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Sun Jul 26, 2020, 12:07 PM

Thousands of Police Discipline Records That New York Kept Secret for Decades - ProPublica

This will cause some major waves.
https://www.propublica.org/article/nypd-civilian-complaint-review-board-editors-note

ProPublica obtained these police records from New York City’s Civilian Complaint Review Board. NYPD unions are suing to halt the city from making the data public.

Until last month, New York state prohibited the release of police officers’ disciplinary records. Civilians’ complaints of abuse by officers were a secret. So were investigators’ conclusions. The public couldn’t even know if an officer was punished.

The New York City police officer whose use of a prohibited chokehold led to the death of Eric Garner in 2014 had a record of misconduct. Garner’s last words — “I can’t breathe” — became a rallying cry for the Black Lives Matter movement.

The city investigator who revealed the existence of the officer’s record was forced to resign in 2017; the officer himself wasn’t fired until 2019.

When the death of George Floyd and footage of his pleas for his life ignited worldwide protests, activists in New York renewed their push to repeal the statute that kept disciplinary records under wraps, known as 50-a. State lawmakers finally acted, voting to repeal the provision, which had been on the books for decades.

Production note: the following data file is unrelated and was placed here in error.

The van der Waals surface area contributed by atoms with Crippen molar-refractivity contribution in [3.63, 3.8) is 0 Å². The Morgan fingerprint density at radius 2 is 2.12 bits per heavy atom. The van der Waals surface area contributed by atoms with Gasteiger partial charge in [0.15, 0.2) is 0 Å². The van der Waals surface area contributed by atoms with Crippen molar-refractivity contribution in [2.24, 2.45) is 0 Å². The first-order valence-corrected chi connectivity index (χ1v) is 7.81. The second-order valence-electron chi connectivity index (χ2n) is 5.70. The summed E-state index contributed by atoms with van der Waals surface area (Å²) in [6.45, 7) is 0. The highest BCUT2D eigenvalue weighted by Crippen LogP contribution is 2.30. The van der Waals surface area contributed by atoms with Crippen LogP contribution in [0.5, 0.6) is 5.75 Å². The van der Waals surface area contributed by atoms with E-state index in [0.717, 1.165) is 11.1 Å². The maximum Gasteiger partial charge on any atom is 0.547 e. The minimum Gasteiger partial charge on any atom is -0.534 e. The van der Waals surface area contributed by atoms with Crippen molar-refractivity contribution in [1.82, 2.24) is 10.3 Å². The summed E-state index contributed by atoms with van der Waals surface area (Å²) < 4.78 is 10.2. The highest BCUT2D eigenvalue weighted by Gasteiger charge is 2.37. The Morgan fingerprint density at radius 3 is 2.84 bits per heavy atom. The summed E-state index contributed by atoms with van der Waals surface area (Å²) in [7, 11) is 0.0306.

Soon after, ProPublica asked New York’s Civilian Complaint Review Board, or CCRB, for a list of officers, along with the complaints against them, and what discipline, if any, had been recommended.

Today, we are making this information public and, with it, providing an unprecedented picture of civilians’ complaints of abuse by NYPD officers as well as the limits of the current system that is supposed to hold officers accountable. We’ve published a database that lets you search the police complaints so you can see the information for yourself. Data experts can also download the data.


I expect many will download the data to keep it safe since the powerful unions may prevail in their attempts to stop distribution.

I hope this opens up all the rest of the police departments to transparency.

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